New York City and CalSTRS are among the big pension funds considering whether to divest their shares in gun manufacturers.
Their scrutiny follows the Dec. 14 mass shooting at a school in Newtown, Conn., that left 26 people dead, including 20 children.
The $127.8 billion New York City Retirement Systems has about $18 million invested in four weapons and ammunition manufacturers — Smith & Wesson Holding Corp.; Sturm, Ruger & Co. Inc.; Olin Corp.; and Brazilian conglomerate Forjas Taurus SA. The investments are in externally managed passive and active equity portfolios.
“We are currently conducting a review of our holdings and aggressively exploring all options, including divestment,” a spokesman for the New York City pension funds said.
Bill de Blasio, public advocate for New York City and a trustee for the $43.3 billion New York City Employees' Retirement System, is taking it a step further. In a letter to City Comptroller John Liu, who oversees the employees' fund along with the four other pension funds that comprise the city retirement system, Mr. de Blasio said he wants NYCERS to “purge” all gun investments.
“The increased liability from such exposure, and gun companies' links to the horrific Newtown tragedy, make such exposure a poor investment decision,” Mr. de Blasio said in the letter.
Increased regulation and possible litigation against these gun manufacturers could have an adverse effect on pension funds that are invested in the sector.”
The day after the shootings, the $154.8 billion California State Teachers' Retirement System, West Sacramento, initiated discussions with alternatives manager Cerberus Capital Management LP on its investment in weapons manufacturing conglomerate Freedom Group Inc.
On Dec. 18, shortly after CalSTRS announced it would review its investment with the private equity manager, Cerberus announced it would sell its investment in Freedom Group, a firearms manufacturing holding company that owns, among other companies, Bushmaster Firearms International LLC and Remington Arms Co Inc. Authorities in Newtown said the gunman, Adam Lanza, used a Bushmaster XM-15 rifle in the Newtown mass shooting.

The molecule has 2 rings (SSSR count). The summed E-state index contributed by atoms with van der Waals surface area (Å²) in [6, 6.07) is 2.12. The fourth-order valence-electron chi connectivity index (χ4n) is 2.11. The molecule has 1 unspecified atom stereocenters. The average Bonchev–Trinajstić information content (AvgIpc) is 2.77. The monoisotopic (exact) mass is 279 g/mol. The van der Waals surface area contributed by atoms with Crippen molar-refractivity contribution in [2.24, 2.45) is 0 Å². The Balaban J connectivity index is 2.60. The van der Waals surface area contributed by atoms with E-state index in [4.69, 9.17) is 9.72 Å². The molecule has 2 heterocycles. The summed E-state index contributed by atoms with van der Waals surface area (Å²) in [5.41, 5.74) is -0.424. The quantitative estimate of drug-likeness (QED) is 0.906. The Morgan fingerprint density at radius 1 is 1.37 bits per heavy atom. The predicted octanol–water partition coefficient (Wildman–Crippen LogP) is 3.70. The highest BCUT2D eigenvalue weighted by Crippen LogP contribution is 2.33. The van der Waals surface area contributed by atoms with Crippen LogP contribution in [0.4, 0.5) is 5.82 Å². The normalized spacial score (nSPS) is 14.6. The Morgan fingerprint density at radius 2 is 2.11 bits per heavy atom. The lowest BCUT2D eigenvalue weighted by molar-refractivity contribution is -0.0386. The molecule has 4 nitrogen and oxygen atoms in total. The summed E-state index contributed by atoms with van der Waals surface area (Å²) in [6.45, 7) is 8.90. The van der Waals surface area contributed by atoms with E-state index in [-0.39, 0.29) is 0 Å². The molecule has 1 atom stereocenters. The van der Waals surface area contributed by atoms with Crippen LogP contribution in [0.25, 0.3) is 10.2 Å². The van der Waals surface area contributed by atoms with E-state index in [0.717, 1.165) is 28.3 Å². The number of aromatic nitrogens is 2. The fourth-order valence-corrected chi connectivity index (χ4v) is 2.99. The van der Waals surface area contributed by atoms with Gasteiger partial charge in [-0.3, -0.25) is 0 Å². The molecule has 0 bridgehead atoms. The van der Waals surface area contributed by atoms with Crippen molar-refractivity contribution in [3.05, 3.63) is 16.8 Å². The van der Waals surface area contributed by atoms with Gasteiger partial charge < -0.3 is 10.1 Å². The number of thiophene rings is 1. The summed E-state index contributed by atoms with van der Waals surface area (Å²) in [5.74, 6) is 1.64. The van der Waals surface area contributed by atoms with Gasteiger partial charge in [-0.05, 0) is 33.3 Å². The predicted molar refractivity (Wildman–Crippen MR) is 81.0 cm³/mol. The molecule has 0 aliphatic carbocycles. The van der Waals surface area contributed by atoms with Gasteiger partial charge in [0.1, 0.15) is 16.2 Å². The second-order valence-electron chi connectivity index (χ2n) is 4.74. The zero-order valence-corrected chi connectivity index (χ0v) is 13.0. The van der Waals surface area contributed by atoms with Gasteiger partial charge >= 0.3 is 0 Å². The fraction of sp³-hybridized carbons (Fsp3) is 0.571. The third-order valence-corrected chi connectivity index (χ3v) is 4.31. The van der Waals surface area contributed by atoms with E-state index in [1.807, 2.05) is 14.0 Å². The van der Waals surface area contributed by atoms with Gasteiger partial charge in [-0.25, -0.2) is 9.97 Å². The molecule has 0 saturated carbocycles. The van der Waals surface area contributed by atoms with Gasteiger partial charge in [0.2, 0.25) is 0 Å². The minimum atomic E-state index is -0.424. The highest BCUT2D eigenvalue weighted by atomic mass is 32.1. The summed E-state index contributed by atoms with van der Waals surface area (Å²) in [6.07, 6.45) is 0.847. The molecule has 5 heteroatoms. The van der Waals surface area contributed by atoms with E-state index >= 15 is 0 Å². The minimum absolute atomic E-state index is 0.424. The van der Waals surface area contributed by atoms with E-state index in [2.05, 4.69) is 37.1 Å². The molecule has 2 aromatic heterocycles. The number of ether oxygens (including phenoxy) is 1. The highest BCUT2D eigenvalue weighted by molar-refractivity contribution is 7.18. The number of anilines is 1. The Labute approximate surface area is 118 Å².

CalSTRS has about $751 million committed to Cerberus, including $600 million to two funds that hold the Freedom Group investment.
“We concur with the action Cerberus has taken and feel they're doing the right thing,” CalSTRS spokesman Ricardo Duran said in a telephone interview.
Officials at other large pension funds, including the $150.1 billion New York State Common Retirement Fund, Albany, and the $49.5 billion Pennsylvania Public School Employees' Retirement System and $25 billion Pennsylvania State Employees' Retirement System, both in Harrisburg, all voiced support for Cerberus' quick decision to sell its stake in Freedom Group.
Eric Sumberg, spokesman for New York State Comptroller Thomas P. DiNapoli, trustee of the New York state pension fund, said staff will review the fund's investments in firearms manufacturers.
Other pension funds whose officials have said they will review weapon-related investments include the $7.5 billion Rhode Island Employees' Retirement System, Providence; $24.7 billion Connecticut Retirement Plans and Trust Funds, Hartford; and the $37.5 billion Illinois Teachers' Retirement System, Springfield.
CalSTRS in 2008 — after its Cerberus commitments — established a vetting process for potential investments that tests the social, environmental and human impacts, including threats to human well-being.
CalSTRS executives are looking at all of the fund's investments in the weapons industry and determining how appropriate it is to include weapons companies in its portfolio. The next step is a discussion of the review's finding, to be held at the pension fund's Jan. 9 investment committee meeting. That discussion will provide a “more comprehensive sense of exposure to the industry,” Mr. Duran said. The reviewwill look at passive and active exposure and create a list of companies and how much is invested in each.